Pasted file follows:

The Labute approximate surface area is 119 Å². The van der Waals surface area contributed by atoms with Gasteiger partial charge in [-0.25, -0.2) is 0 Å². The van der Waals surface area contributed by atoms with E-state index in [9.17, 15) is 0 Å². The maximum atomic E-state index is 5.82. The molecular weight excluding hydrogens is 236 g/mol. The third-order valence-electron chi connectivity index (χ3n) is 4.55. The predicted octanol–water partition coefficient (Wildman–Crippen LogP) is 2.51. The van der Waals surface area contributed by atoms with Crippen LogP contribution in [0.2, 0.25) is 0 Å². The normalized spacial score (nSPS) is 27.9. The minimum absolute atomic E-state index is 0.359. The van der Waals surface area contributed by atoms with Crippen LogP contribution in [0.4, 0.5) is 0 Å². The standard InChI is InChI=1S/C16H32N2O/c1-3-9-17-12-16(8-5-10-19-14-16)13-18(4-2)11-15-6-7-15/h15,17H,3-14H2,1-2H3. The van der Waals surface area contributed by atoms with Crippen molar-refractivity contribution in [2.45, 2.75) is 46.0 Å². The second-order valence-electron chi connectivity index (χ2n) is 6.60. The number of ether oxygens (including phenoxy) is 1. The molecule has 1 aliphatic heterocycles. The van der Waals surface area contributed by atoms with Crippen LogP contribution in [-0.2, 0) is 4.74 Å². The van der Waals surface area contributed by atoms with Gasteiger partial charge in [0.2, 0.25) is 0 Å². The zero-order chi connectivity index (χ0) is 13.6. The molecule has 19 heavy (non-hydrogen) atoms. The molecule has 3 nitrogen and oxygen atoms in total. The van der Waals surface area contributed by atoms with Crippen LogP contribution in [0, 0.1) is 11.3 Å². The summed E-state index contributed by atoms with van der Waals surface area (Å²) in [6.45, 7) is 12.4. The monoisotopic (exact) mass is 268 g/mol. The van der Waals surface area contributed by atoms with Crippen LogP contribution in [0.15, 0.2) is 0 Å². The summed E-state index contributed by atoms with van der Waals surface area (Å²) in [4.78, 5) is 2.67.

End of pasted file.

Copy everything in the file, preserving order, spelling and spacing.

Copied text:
The Labute approximate surface area is 119 Å². The van der Waals surface area contributed by atoms with Gasteiger partial charge in [-0.25, -0.2) is 0 Å². The van der Waals surface area contributed by atoms with E-state index in [9.17, 15) is 0 Å². The maximum atomic E-state index is 5.82. The molecular weight excluding hydrogens is 236 g/mol. The third-order valence-electron chi connectivity index (χ3n) is 4.55. The predicted octanol–water partition coefficient (Wildman–Crippen LogP) is 2.51. The van der Waals surface area contributed by atoms with Crippen LogP contribution in [0.2, 0.25) is 0 Å². The normalized spacial score (nSPS) is 27.9. The minimum absolute atomic E-state index is 0.359. The van der Waals surface area contributed by atoms with Crippen LogP contribution in [0.4, 0.5) is 0 Å². The standard InChI is InChI=1S/C16H32N2O/c1-3-9-17-12-16(8-5-10-19-14-16)13-18(4-2)11-15-6-7-15/h15,17H,3-14H2,1-2H3. The van der Waals surface area contributed by atoms with Crippen molar-refractivity contribution in [2.45, 2.75) is 46.0 Å². The second-order valence-electron chi connectivity index (χ2n) is 6.60. The number of ether oxygens (including phenoxy) is 1. The molecule has 1 aliphatic heterocycles. The van der Waals surface area contributed by atoms with Crippen LogP contribution in [-0.2, 0) is 4.74 Å². The van der Waals surface area contributed by atoms with Gasteiger partial charge in [0.2, 0.25) is 0 Å². The zero-order chi connectivity index (χ0) is 13.6. The molecule has 19 heavy (non-hydrogen) atoms. The molecule has 3 nitrogen and oxygen atoms in total. The van der Waals surface area contributed by atoms with Crippen LogP contribution in [0, 0.1) is 11.3 Å². The summed E-state index contributed by atoms with van der Waals surface area (Å²) in [6.45, 7) is 12.4. The monoisotopic (exact) mass is 268 g/mol. The van der Waals surface area contributed by atoms with Crippen LogP contribution in [0.15, 0.2) is 0 Å². The summed E-state index contributed by atoms with van der Waals surface area (Å²) in [4.78, 5) is 2.67.